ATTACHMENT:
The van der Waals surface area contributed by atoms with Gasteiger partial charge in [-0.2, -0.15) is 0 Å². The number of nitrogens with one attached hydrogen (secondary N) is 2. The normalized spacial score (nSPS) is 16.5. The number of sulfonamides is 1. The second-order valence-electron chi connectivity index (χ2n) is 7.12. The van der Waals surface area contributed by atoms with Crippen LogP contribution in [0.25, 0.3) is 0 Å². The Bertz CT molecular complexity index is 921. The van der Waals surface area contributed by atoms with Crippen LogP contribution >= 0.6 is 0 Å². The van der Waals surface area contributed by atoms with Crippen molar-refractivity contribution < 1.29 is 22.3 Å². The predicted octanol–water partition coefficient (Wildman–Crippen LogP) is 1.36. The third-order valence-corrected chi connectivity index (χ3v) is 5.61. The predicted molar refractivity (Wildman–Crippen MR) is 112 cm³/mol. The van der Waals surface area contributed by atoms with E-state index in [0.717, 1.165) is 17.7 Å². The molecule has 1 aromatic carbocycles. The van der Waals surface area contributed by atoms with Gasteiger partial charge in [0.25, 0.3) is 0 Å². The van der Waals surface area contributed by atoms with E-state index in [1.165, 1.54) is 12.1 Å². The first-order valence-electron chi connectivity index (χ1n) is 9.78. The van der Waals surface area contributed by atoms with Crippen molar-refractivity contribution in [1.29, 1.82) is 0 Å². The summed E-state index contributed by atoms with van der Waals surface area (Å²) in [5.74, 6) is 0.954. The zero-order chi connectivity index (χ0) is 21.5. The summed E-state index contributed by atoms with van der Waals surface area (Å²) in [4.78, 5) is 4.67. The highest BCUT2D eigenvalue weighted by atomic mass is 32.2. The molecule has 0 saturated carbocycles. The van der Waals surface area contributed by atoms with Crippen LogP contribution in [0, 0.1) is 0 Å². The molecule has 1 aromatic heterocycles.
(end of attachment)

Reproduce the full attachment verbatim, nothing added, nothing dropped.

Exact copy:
The van der Waals surface area contributed by atoms with Gasteiger partial charge in [-0.2, -0.15) is 0 Å². The number of nitrogens with one attached hydrogen (secondary N) is 2. The normalized spacial score (nSPS) is 16.5. The number of sulfonamides is 1. The second-order valence-electron chi connectivity index (χ2n) is 7.12. The van der Waals surface area contributed by atoms with Crippen LogP contribution in [0.25, 0.3) is 0 Å². The Bertz CT molecular complexity index is 921. The van der Waals surface area contributed by atoms with Crippen LogP contribution >= 0.6 is 0 Å². The van der Waals surface area contributed by atoms with Crippen molar-refractivity contribution < 1.29 is 22.3 Å². The predicted octanol–water partition coefficient (Wildman–Crippen LogP) is 1.36. The third-order valence-corrected chi connectivity index (χ3v) is 5.61. The predicted molar refractivity (Wildman–Crippen MR) is 112 cm³/mol. The van der Waals surface area contributed by atoms with E-state index in [0.717, 1.165) is 17.7 Å². The molecule has 1 aromatic carbocycles. The van der Waals surface area contributed by atoms with Gasteiger partial charge in [0.25, 0.3) is 0 Å². The van der Waals surface area contributed by atoms with E-state index in [1.165, 1.54) is 12.1 Å². The first-order valence-electron chi connectivity index (χ1n) is 9.78. The van der Waals surface area contributed by atoms with Crippen molar-refractivity contribution in [1.29, 1.82) is 0 Å². The summed E-state index contributed by atoms with van der Waals surface area (Å²) in [5.74, 6) is 0.954. The zero-order chi connectivity index (χ0) is 21.5. The summed E-state index contributed by atoms with van der Waals surface area (Å²) in [4.78, 5) is 4.67. The highest BCUT2D eigenvalue weighted by atomic mass is 32.2. The molecule has 0 saturated carbocycles. The van der Waals surface area contributed by atoms with Crippen LogP contribution in [0, 0.1) is 0 Å². The molecule has 1 aromatic heterocycles.